The tastes of many American snack foods have become a distant memory after five years spent living in New Zealand.
A few familiar American snack brands make it to our remote shores and supermarket shelves, usually via companies with an Australian outpost. We can buy Cheerios and the occasional Fruit Loops, and there are $13 pints of Ben & Jerry’s to be had for the big spenders, but the vast amount of familiar expat snacks are absent from most Kiwi grocery stores
Mostly I don’t mind. My solution has largely been to cook a lot more meals and to eschew snack foods like cookies, chips, and crackers entirely. Why start a fresh snacking habit when I can instead scan down an aisle of unfamiliar cookie packages and not know what a single one of them taste like?
Being oblivious to local brands is a terrific diet.
The one kink in this flawless snack free life is that I sometimes catch myself regaling the kid with one of my distant snack food memories. As she has grown older I’ve realized how many of my stories tie to specific foods, like the routine of buying Twizzlers every time I went to the movies (and how it’s essential to enjoy them when they are fresh) or the excitement of discovering I had a Tastykake Butterscotch Krimpet in my lunch (and the process of rubbing them against your shirt to make sure the frosting wouldn’t get stuck to the plastic).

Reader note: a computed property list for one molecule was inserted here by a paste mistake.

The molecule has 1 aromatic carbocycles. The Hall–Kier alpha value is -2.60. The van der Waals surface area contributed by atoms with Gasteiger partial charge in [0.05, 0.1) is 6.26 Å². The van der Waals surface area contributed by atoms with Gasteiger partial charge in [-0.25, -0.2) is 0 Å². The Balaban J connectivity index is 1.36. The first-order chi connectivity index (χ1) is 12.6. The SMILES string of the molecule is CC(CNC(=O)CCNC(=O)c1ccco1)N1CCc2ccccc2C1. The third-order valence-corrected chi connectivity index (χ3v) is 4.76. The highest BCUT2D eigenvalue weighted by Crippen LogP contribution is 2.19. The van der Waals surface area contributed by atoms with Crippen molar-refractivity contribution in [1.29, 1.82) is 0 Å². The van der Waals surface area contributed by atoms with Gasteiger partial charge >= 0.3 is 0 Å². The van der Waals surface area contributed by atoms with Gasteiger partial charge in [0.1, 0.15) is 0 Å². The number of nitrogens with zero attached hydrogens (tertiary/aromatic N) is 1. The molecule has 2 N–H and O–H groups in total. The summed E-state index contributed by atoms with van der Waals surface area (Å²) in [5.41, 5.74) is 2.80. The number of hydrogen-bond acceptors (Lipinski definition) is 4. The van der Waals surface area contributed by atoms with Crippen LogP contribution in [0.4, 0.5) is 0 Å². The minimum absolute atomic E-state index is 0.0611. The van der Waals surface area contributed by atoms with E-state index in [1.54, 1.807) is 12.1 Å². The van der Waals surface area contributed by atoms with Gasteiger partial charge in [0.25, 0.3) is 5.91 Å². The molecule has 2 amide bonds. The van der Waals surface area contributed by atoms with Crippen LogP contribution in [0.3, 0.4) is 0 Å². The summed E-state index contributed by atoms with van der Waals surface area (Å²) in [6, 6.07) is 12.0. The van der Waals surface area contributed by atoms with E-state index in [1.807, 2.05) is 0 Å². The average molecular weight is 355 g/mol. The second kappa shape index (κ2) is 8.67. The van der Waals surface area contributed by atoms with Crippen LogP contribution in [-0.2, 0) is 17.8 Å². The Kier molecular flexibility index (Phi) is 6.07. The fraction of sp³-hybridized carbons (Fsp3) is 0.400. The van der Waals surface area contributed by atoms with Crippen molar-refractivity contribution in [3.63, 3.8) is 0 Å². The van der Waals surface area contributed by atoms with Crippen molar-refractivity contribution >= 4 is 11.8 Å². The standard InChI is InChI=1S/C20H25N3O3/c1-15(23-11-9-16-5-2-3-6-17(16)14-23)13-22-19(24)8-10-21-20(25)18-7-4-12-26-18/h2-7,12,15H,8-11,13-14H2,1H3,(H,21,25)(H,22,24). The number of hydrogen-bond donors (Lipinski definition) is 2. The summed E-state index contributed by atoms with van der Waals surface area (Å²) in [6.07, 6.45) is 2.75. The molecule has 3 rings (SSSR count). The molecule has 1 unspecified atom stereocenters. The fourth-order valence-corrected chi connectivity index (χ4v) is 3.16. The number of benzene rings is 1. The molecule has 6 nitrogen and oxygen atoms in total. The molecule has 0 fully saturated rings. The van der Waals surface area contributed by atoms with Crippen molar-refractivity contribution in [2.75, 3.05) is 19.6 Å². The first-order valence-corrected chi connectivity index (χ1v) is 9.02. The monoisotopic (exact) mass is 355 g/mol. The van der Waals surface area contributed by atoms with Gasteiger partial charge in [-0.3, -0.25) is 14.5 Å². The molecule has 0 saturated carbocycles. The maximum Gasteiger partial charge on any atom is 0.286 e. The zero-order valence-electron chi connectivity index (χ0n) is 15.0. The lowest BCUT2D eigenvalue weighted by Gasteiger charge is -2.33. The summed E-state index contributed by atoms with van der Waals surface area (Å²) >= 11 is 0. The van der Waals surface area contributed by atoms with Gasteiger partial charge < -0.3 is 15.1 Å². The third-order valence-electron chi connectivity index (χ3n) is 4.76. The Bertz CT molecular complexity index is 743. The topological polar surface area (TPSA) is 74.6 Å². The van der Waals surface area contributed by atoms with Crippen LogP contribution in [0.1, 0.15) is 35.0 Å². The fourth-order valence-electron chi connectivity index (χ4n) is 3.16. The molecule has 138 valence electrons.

While I don’t necessarily miss the indulgences I describe to her, I do sometimes regret that I can’t give her the same experiences. I don’t need her to like all of the same snacks as me, but being unable to give her the opportunity to turn her nose up at them makes me feel like I’m missing some essential aspect of the parenting experience.
One snack in particular, has come up again and again in these conversations: Captain Crunch cereal. Yes, I know the actual name is “Cap’n Crunch,” but I’m not typing that repeatedly. It’s undignified for a man of the Captain’s position and tenure.
I explained the mouth-shredding experience of eating Captain Crunch to the kid at least a dozen times over. I’m uncertain why Fruit Loops were able to make the ocean-spanning journey to our shores and stores while the good Captain – himself a seafarer of some renown – could not. New Zealand loves peanut butter!
(E’s theory is that Captain Crunch (actually, a Commander) is obviously modeled on historical colonizers, who aren’t as welcomed as junk food mascots here as they are in the states. My theory is that because Kiwis don’t dip cookies in milk, they simply aren’t interested in more cookie-esque cereals since there’s no built-in allure to eating a bowl full of them.)
(Seriously, they don’t dip cookies in milk here. It’s a whole ‘nother post entirely.)
Occasionally I’ll fall down the internet rabbit hole of looking into buying Captain Crunch by the case. Even in bulk, the cost of having it shipped to New Zealand is prohibitive. Plus, I’d be crushed to find out that customs had incinerated a case of contraband cereal for violating some form of border integrity (which has happened to E before while trying to import spices).
It was these memories (and cravings) for the Captain that found the kid and I staring into the tantalizing maw of US import store in our local shopping center a few weeks ago. It is tucked into an odd corner of the parking lot such that I don’t usually need to walk past it, but a rainy day of household errands had us scurrying from from awning to awning to avoid getting soaked.
There we were, slightly damp and slightly breathless, peering through the window. There was the Captain, his smiling face splayed across a row of familiar red boxes, smiling back at me. It was the first time I had seen him in person in almost five years. [Read more…] about Captain Crunch and the Butterfinger Cowboy